They are lurking in your heart, your liver, your kidneys, and maybe even your brain: run-down cells that could be making you age. A new study of mice shows that spurring these so-called senescent cells to self-destruct extends the animals’ lives and delays some aspects of aging.
“It’s a landmark paper,” says cell and molecular biologist Francis Rodier of the University of Montreal in Canada, who wasn’t connected to the study. “It’s providing biological evidence that senescence is involved in the aging process.”
Cells senesce after suffering DNA damage or other types of stress. Although they remain alive, senescent cells lose the ability to divide. Researchers think that this cellular birth control evolved to thwart the formation of tumors, but it provides other benefits as well. The stagnant cells release chemicals that help wounds heal, for instance. But senescence also causes harm. If stem cells stop dividing, organs can deteriorate because they can’t replace cells that have died. Furthermore, the chemicals released by senescent cells can damage surrounding tissues and, to researchers’ surprise, promote tumor growth.
Our bodies build up senescent cells as we get older, and researchers have been trying to nail down their impact on aging for more than 50 years. Cancer biologist Jan van Deursen of the Mayo Clinic College of Medicine in Rochester, Minnesota, and colleagues took a direct approach to the problem, genetically engineering a strain of fast-aging mice so that their senescent cells committed suicide in response to a drug. In 2011, the researchers revealed that pruning senescent cells from the mice slowed their physical breakdown as they got older—although it didn’t extend their lives.
To find out if the approach worked in rodents other than the fast-aging mice, van Deursen and colleagues genetically modified two other mouse strains to kill their own senescent cells after receiving the same drug. When the rodents reached middle age, the researchers began injecting them with the compound twice a week. Although the procedure couldn’t eliminate senescent cells from the animals, it could kill 50% to 70% of them in some tissues, van Deursen says.
After undergoing the treatment for 6 months, the mice were healthier in many ways than a set of control animals. As the scientists report online today in Nature, pruning senescent cells reduced the amount of damage to the blood-filtering structures in the kidneys. The animals’ hearts were better able to cope with stress than were the hearts of control mice. Even the behaviors of the treated mice were different. They were more daring and youthful than the control mice. Like middle-aged folks who’d rather watch TV than hit the clubs, the controls were less active and more reluctant to explore new environments.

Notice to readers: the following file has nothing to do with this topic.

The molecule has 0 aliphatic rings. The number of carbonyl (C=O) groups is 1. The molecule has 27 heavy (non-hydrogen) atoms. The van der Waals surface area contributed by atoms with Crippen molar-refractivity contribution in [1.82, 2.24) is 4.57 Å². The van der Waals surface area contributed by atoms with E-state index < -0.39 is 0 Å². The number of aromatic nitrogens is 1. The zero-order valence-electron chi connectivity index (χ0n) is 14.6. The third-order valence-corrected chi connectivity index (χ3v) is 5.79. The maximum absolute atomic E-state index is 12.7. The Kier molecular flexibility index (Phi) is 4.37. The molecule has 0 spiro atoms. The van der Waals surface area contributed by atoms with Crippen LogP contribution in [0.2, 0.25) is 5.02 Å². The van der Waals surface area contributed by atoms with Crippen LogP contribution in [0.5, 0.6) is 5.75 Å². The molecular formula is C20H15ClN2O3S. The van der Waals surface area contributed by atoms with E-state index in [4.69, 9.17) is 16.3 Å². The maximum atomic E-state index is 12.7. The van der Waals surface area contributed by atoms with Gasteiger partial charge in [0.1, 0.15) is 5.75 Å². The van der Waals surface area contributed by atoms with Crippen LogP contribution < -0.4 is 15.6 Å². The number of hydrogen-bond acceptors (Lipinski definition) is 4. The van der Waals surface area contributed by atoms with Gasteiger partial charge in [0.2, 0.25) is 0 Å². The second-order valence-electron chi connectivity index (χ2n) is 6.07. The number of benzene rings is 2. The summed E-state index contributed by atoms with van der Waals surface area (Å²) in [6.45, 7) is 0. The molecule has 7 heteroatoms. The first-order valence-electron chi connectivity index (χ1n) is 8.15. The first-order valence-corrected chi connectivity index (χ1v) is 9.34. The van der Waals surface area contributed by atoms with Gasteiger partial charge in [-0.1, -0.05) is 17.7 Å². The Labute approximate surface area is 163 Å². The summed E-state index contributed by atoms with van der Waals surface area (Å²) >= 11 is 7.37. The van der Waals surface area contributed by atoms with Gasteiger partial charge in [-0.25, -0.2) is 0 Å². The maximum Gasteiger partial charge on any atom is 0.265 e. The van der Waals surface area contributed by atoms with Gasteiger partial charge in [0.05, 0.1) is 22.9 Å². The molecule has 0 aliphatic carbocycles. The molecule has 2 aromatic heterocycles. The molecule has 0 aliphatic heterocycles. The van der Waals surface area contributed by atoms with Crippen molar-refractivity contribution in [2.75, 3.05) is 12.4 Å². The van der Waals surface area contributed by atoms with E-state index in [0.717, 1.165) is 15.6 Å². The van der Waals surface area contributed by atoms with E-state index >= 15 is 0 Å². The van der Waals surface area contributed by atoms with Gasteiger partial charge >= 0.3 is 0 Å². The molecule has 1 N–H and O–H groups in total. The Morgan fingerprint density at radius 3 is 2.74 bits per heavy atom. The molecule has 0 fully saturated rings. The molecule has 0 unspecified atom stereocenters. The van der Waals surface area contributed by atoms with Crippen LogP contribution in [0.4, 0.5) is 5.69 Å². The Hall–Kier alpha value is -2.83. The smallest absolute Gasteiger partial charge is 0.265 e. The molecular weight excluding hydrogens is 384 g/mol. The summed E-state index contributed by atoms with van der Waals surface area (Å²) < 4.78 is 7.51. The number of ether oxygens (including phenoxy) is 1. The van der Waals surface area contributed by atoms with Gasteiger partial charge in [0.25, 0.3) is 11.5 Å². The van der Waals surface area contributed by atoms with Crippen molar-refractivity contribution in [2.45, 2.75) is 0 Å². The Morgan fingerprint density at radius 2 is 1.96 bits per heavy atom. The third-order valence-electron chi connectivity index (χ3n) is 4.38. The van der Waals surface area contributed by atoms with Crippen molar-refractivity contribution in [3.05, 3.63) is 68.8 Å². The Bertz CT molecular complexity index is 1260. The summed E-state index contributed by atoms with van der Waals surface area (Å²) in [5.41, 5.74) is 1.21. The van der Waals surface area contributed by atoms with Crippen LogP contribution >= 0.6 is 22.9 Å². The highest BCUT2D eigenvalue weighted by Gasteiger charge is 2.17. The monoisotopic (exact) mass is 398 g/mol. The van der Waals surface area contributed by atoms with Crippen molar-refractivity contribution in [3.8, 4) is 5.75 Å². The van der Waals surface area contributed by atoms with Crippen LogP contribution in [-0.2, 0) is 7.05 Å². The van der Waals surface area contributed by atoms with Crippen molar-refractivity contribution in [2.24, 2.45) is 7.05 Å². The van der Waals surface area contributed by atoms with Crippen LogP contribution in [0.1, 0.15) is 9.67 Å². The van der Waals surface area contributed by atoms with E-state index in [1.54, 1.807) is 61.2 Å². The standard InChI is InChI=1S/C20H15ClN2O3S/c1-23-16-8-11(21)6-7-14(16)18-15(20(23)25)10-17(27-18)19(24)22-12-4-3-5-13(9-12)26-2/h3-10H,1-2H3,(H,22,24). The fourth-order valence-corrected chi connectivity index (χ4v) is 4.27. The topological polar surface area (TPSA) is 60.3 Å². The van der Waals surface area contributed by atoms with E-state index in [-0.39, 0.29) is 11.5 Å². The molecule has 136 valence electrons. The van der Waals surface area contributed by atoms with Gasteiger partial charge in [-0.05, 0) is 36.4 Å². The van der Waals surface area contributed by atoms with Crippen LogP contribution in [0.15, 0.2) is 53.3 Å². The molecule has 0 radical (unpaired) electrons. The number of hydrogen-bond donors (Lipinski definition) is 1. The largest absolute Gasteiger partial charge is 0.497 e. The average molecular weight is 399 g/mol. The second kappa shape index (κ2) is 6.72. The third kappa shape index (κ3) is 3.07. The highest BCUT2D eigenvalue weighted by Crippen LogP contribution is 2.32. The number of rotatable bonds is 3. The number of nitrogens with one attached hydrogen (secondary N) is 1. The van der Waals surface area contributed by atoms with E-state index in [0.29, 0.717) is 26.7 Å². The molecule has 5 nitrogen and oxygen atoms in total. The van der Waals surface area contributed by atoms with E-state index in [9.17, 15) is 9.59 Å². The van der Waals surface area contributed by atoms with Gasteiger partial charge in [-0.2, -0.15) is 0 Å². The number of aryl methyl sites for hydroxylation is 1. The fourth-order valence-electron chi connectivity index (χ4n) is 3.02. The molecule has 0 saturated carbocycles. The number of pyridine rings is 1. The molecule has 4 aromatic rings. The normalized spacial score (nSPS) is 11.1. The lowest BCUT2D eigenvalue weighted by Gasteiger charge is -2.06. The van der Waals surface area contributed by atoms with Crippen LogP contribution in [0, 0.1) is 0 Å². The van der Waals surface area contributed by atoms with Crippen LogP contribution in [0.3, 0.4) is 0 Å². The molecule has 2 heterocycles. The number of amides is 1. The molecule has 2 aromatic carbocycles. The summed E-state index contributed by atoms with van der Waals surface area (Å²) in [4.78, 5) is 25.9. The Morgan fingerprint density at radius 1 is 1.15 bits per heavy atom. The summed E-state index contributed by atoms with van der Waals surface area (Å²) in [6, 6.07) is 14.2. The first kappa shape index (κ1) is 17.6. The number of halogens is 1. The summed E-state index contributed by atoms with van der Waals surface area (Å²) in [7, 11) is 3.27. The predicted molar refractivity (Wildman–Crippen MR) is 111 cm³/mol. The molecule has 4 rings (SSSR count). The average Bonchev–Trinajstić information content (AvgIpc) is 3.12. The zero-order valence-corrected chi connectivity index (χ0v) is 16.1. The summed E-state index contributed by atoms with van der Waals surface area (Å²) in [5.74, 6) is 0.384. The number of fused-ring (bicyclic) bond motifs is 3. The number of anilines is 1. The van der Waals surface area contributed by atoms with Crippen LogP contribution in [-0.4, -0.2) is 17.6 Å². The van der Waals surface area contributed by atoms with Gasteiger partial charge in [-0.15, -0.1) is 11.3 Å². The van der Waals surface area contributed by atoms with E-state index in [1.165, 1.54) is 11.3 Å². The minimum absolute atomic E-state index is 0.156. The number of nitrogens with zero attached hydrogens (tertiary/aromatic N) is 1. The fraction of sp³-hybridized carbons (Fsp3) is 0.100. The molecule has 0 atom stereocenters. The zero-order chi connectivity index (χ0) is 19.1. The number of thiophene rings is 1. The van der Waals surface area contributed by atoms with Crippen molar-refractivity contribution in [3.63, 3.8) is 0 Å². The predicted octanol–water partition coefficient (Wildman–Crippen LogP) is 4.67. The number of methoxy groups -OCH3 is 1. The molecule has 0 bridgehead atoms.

But the finding that grabbed the researchers’ attention was that destroying senescent cells boosted the average life span of the two mouse strains by more than 20%. Some of the increased longevity may have stemmed from a beneficial effect on cancer. Removal of senescent cells didn’t prevent tumors from forming in the rodents, but it did slow their growth. “It had more of an impact on life span than I would have predicted,” van Deursen says.
Not all age-related problems in the mice improved, however. Their memory, muscle strength, coordination, and balance—all of which decline as we grow older—were no better than those of control rodents. Deleting senescent cells doesn’t spare the animals from aging entirely, van Deursen says. “It has an attenuating effect. You still get age-dependent [changes], and the mice still die.”
“This study is a big step toward validating the approach of targeting senescent cells,” says cell biologist Christian Sell of Drexel University College of Medicine in Philadelphia, Pennsylvania, who wasn’t connected to the research.
Scientists have identified other approaches that slow aging in experimental animals, such as deleting certain genes or drastically cutting calories, notes geneticist Ned Sharpless of the University of North Carolina School of Medicine in Chapel Hill. However, says Sharpless, who wasn’t connected to the research but did help found a company that makes a diagnostic test for senescent cells, these approaches are impractical for humans. For example, some would require a person to take a drug for decades to see only a small effect, he says. But deleting senescent cells could be feasible in people, he says. For the first time, a researcher can say, “if I can figure out a way to kill senescent cells with a small molecule or an antibody, I could do a clinical trial.”
In fact, clinical trials might not be that far off. The mice in the study were genetically altered to respond to the drug, but a company that van Deursen co-founded and a separate group of researchers have already discovered compounds that can kill senescent cells in unmodified mice. It might soon be possible to test whether removing these cells can forestall age-related diseases, such as atherosclerosis, that cause so much suffering as we get older, van Deursen says. “We accumulate senescent cells, and they take away healthy years.”